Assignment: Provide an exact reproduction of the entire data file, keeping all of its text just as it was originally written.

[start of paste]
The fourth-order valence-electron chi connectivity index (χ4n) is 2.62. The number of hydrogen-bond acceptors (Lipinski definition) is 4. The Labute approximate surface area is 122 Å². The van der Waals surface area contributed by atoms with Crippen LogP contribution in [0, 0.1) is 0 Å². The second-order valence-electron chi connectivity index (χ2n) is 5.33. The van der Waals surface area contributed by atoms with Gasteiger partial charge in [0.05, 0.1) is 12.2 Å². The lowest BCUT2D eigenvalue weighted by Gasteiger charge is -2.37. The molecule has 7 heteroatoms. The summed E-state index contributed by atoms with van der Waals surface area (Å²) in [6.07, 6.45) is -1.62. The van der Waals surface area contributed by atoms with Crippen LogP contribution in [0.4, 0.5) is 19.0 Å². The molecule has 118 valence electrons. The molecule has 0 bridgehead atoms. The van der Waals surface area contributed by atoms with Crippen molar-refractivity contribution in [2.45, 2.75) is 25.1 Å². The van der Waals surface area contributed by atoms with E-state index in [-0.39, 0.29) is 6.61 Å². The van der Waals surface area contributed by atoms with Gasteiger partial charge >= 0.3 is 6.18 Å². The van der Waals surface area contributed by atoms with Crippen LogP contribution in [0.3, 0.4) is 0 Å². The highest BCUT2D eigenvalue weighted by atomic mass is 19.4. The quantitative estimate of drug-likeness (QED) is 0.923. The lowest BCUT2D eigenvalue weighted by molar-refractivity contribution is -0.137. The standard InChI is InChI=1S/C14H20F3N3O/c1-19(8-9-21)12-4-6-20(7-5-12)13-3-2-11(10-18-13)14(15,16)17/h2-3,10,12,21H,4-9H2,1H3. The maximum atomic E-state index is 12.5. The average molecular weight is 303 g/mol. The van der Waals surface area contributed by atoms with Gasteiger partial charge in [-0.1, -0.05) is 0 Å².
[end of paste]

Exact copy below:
The fourth-order valence-electron chi connectivity index (χ4n) is 2.62. The number of hydrogen-bond acceptors (Lipinski definition) is 4. The Labute approximate surface area is 122 Å². The van der Waals surface area contributed by atoms with Crippen LogP contribution in [0, 0.1) is 0 Å². The second-order valence-electron chi connectivity index (χ2n) is 5.33. The van der Waals surface area contributed by atoms with Gasteiger partial charge in [0.05, 0.1) is 12.2 Å². The lowest BCUT2D eigenvalue weighted by Gasteiger charge is -2.37. The molecule has 7 heteroatoms. The summed E-state index contributed by atoms with van der Waals surface area (Å²) in [6.07, 6.45) is -1.62. The van der Waals surface area contributed by atoms with Crippen LogP contribution in [0.4, 0.5) is 19.0 Å². The molecule has 118 valence electrons. The molecule has 0 bridgehead atoms. The van der Waals surface area contributed by atoms with Crippen molar-refractivity contribution in [2.45, 2.75) is 25.1 Å². The van der Waals surface area contributed by atoms with E-state index in [-0.39, 0.29) is 6.61 Å². The van der Waals surface area contributed by atoms with Gasteiger partial charge >= 0.3 is 6.18 Å². The van der Waals surface area contributed by atoms with Crippen LogP contribution in [0.3, 0.4) is 0 Å². The highest BCUT2D eigenvalue weighted by atomic mass is 19.4. The quantitative estimate of drug-likeness (QED) is 0.923. The lowest BCUT2D eigenvalue weighted by molar-refractivity contribution is -0.137. The standard InChI is InChI=1S/C14H20F3N3O/c1-19(8-9-21)12-4-6-20(7-5-12)13-3-2-11(10-18-13)14(15,16)17/h2-3,10,12,21H,4-9H2,1H3. The maximum atomic E-state index is 12.5. The average molecular weight is 303 g/mol. The van der Waals surface area contributed by atoms with Gasteiger partial charge in [-0.1, -0.05) is 0 Å².